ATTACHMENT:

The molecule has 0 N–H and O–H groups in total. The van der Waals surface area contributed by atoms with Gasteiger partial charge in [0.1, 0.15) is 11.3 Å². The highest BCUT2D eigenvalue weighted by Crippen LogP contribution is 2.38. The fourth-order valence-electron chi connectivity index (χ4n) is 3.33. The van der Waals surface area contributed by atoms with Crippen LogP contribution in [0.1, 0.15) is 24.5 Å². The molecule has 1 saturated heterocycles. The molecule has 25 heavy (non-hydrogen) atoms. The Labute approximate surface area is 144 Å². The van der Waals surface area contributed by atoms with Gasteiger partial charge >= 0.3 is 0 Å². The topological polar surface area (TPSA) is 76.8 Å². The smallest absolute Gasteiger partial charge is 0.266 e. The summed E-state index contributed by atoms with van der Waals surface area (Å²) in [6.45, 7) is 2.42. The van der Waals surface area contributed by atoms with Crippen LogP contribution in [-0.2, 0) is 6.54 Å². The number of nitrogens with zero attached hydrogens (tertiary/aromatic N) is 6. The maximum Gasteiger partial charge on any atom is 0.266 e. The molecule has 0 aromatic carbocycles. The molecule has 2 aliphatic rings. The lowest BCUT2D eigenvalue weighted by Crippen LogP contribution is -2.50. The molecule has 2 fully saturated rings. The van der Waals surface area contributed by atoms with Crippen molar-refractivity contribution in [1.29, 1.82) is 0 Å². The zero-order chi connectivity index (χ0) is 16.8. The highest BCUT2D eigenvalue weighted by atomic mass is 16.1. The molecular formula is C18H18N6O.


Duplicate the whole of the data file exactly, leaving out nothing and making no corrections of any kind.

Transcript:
The molecule has 0 N–H and O–H groups in total. The van der Waals surface area contributed by atoms with Gasteiger partial charge in [0.1, 0.15) is 11.3 Å². The highest BCUT2D eigenvalue weighted by Crippen LogP contribution is 2.38. The fourth-order valence-electron chi connectivity index (χ4n) is 3.33. The van der Waals surface area contributed by atoms with Crippen LogP contribution in [0.1, 0.15) is 24.5 Å². The molecule has 1 saturated heterocycles. The molecule has 25 heavy (non-hydrogen) atoms. The Labute approximate surface area is 144 Å². The van der Waals surface area contributed by atoms with Gasteiger partial charge >= 0.3 is 0 Å². The topological polar surface area (TPSA) is 76.8 Å². The smallest absolute Gasteiger partial charge is 0.266 e. The summed E-state index contributed by atoms with van der Waals surface area (Å²) in [6.45, 7) is 2.42. The van der Waals surface area contributed by atoms with Crippen LogP contribution in [-0.2, 0) is 6.54 Å². The number of nitrogens with zero attached hydrogens (tertiary/aromatic N) is 6. The maximum Gasteiger partial charge on any atom is 0.266 e. The molecule has 0 aromatic carbocycles. The molecule has 2 aliphatic rings. The lowest BCUT2D eigenvalue weighted by Crippen LogP contribution is -2.50. The molecule has 2 fully saturated rings. The van der Waals surface area contributed by atoms with Crippen molar-refractivity contribution in [1.29, 1.82) is 0 Å². The zero-order chi connectivity index (χ0) is 16.8. The highest BCUT2D eigenvalue weighted by atomic mass is 16.1. The molecular formula is C18H18N6O.